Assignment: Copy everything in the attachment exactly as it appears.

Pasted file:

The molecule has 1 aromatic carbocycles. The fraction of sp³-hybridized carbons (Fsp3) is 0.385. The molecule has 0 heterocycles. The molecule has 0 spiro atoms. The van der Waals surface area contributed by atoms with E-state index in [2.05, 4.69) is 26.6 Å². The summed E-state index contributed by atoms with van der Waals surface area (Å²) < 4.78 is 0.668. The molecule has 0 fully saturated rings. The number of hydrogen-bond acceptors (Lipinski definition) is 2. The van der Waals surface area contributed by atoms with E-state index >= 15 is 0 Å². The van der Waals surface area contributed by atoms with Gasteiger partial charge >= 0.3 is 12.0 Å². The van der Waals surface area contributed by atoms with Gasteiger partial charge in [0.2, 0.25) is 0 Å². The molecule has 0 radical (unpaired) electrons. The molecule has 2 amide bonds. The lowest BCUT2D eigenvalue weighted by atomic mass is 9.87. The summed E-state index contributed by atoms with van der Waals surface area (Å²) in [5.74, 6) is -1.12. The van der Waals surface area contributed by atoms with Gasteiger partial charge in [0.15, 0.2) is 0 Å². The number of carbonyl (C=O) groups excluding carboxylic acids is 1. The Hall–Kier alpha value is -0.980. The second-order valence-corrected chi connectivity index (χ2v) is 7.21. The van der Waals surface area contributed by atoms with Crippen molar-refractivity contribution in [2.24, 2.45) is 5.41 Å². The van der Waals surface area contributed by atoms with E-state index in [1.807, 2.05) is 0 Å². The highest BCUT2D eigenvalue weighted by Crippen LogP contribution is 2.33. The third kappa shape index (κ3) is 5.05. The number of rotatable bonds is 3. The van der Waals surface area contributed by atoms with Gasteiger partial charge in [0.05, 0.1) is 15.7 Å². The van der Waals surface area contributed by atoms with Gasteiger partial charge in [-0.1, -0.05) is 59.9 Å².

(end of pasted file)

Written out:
The molecule has 1 aromatic carbocycles. The fraction of sp³-hybridized carbons (Fsp3) is 0.385. The molecule has 0 heterocycles. The molecule has 0 spiro atoms. The van der Waals surface area contributed by atoms with E-state index in [2.05, 4.69) is 26.6 Å². The summed E-state index contributed by atoms with van der Waals surface area (Å²) < 4.78 is 0.668. The molecule has 0 fully saturated rings. The number of hydrogen-bond acceptors (Lipinski definition) is 2. The van der Waals surface area contributed by atoms with E-state index >= 15 is 0 Å². The van der Waals surface area contributed by atoms with Gasteiger partial charge >= 0.3 is 12.0 Å². The van der Waals surface area contributed by atoms with Gasteiger partial charge in [0.2, 0.25) is 0 Å². The molecule has 0 radical (unpaired) electrons. The molecule has 2 amide bonds. The lowest BCUT2D eigenvalue weighted by atomic mass is 9.87. The summed E-state index contributed by atoms with van der Waals surface area (Å²) in [5.74, 6) is -1.12. The van der Waals surface area contributed by atoms with Gasteiger partial charge in [0.15, 0.2) is 0 Å². The number of carbonyl (C=O) groups excluding carboxylic acids is 1. The Hall–Kier alpha value is -0.980. The second-order valence-corrected chi connectivity index (χ2v) is 7.21. The van der Waals surface area contributed by atoms with Crippen molar-refractivity contribution in [2.24, 2.45) is 5.41 Å². The van der Waals surface area contributed by atoms with E-state index in [1.807, 2.05) is 0 Å². The highest BCUT2D eigenvalue weighted by Crippen LogP contribution is 2.33. The third kappa shape index (κ3) is 5.05. The number of rotatable bonds is 3. The van der Waals surface area contributed by atoms with Gasteiger partial charge in [0.05, 0.1) is 15.7 Å². The van der Waals surface area contributed by atoms with Gasteiger partial charge in [-0.1, -0.05) is 59.9 Å².